The purpose of this study was to examine the effects of family presence during resuscitation (FPDR) in patients who survived trauma from motor vehicle crashes (MVC) and gunshot wounds (GSW). A convenience sample of family members participated within three days of admission to critical care. Family members of 140 trauma patients (MVC n = 110, 79%; GSW n = 30, 21%) participated. Family members ranged in age from 20-84 years (M = 46, SD = 15, Mdn = 47). The majority were female (n = 112, 80%) and related to the patient as spouse (n = 46, 33%). Participating in the FPDR option reduced anxiety (t = −2.43, p =.04), reduced stress (t = −2.86, p = .005), and fostered well-being (t = 3.46, p = .001). Results demonstrate the positive initial effects of FPDR on family members of patients surviving trauma injury.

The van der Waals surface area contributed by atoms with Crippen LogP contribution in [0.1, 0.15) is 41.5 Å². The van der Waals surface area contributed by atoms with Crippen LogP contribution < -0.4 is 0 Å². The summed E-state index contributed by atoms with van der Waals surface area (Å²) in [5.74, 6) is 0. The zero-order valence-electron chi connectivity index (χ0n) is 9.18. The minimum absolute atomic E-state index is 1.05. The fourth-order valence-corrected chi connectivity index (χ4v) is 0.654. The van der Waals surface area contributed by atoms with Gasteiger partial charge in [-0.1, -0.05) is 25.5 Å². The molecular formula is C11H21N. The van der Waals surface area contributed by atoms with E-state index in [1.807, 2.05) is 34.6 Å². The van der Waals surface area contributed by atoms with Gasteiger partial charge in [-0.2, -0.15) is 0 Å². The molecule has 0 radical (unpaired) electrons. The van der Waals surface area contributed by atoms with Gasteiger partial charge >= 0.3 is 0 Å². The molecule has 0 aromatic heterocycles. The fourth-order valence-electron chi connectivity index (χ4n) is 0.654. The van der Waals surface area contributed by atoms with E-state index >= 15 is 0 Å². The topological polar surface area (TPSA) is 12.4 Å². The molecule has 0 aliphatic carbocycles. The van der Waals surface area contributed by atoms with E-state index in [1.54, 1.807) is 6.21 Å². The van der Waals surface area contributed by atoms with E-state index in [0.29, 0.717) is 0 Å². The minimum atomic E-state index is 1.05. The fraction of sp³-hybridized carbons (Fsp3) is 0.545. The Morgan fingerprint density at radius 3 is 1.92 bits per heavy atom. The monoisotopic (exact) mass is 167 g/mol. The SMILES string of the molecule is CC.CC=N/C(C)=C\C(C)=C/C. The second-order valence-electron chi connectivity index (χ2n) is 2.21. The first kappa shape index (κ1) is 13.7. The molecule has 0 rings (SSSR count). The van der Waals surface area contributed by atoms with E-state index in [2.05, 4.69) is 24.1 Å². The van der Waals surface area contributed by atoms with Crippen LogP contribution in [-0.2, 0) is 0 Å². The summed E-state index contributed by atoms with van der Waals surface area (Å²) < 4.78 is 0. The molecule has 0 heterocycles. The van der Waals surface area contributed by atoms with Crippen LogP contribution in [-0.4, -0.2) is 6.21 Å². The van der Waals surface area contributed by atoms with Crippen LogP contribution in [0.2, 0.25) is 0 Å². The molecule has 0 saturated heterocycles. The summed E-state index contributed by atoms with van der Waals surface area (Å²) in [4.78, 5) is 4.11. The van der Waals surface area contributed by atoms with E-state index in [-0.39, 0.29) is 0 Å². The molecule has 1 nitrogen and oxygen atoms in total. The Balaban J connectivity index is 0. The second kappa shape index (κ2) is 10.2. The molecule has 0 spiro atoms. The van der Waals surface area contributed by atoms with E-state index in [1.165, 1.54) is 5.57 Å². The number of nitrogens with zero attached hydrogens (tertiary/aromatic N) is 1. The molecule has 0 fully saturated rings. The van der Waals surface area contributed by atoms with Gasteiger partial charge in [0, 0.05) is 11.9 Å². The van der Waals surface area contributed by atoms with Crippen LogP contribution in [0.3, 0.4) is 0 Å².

College of Nursing, University of Wisconsin-Milwaukee (Drs Leske and Feetham and Ms McAndrew); Froedtert and the Medical College of Wisconsin-Froedtert Hospital, Milwaukee (Dr Leske and Ms McAndrew); Oregon Heath & Science University, Division of Trauma, Critical Care & Acute Care Surgery, Portland (Dr Brasel); and Children's National Health System, Washington, District of Columbia (Dr Feetham).
Correspondence: Jane S. Leske, PhD, RN, ACNS-BC, FAAN, 9398 Copper Canyon Ct, Naples, FL 34120 (firstname.lastname@example.org).
The project described was supported by grant award number R21NRO11063 from the National Institutes of Health and the National Institute of Nursing Research. The content is solely the responsibility of the authors and does not necessarily represent the views of the National Institutes of Health or the National Institute of Nursing Research.
The authors declare no conflicts of interest.